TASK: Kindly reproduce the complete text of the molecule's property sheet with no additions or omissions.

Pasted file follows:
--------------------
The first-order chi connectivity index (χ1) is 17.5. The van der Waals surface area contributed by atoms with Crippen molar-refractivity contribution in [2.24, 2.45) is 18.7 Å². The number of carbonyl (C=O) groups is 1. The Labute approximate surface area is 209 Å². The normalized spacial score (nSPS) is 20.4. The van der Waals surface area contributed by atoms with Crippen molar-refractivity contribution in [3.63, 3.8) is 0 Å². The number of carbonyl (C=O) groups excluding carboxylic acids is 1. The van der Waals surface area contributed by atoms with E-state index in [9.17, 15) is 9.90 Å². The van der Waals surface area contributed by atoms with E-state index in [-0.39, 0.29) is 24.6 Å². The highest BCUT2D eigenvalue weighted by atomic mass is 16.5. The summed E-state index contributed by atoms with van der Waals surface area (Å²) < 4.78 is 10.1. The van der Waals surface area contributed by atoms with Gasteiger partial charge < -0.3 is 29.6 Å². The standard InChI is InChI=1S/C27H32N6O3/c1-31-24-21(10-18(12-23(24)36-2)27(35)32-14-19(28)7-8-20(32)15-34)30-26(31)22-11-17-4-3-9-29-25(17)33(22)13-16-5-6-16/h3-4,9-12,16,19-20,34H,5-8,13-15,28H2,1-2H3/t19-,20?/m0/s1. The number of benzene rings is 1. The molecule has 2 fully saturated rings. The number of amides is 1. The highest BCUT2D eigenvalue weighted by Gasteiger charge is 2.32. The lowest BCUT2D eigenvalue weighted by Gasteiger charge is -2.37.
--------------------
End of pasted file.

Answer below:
The first-order chi connectivity index (χ1) is 17.5. The van der Waals surface area contributed by atoms with Crippen molar-refractivity contribution in [2.24, 2.45) is 18.7 Å². The number of carbonyl (C=O) groups is 1. The Labute approximate surface area is 209 Å². The normalized spacial score (nSPS) is 20.4. The van der Waals surface area contributed by atoms with Crippen molar-refractivity contribution in [3.63, 3.8) is 0 Å². The number of carbonyl (C=O) groups excluding carboxylic acids is 1. The van der Waals surface area contributed by atoms with E-state index in [9.17, 15) is 9.90 Å². The van der Waals surface area contributed by atoms with E-state index in [-0.39, 0.29) is 24.6 Å². The highest BCUT2D eigenvalue weighted by atomic mass is 16.5. The summed E-state index contributed by atoms with van der Waals surface area (Å²) < 4.78 is 10.1. The van der Waals surface area contributed by atoms with Gasteiger partial charge < -0.3 is 29.6 Å². The standard InChI is InChI=1S/C27H32N6O3/c1-31-24-21(10-18(12-23(24)36-2)27(35)32-14-19(28)7-8-20(32)15-34)30-26(31)22-11-17-4-3-9-29-25(17)33(22)13-16-5-6-16/h3-4,9-12,16,19-20,34H,5-8,13-15,28H2,1-2H3/t19-,20?/m0/s1. The number of benzene rings is 1. The molecule has 2 fully saturated rings. The number of amides is 1. The highest BCUT2D eigenvalue weighted by Gasteiger charge is 2.32. The lowest BCUT2D eigenvalue weighted by Gasteiger charge is -2.37.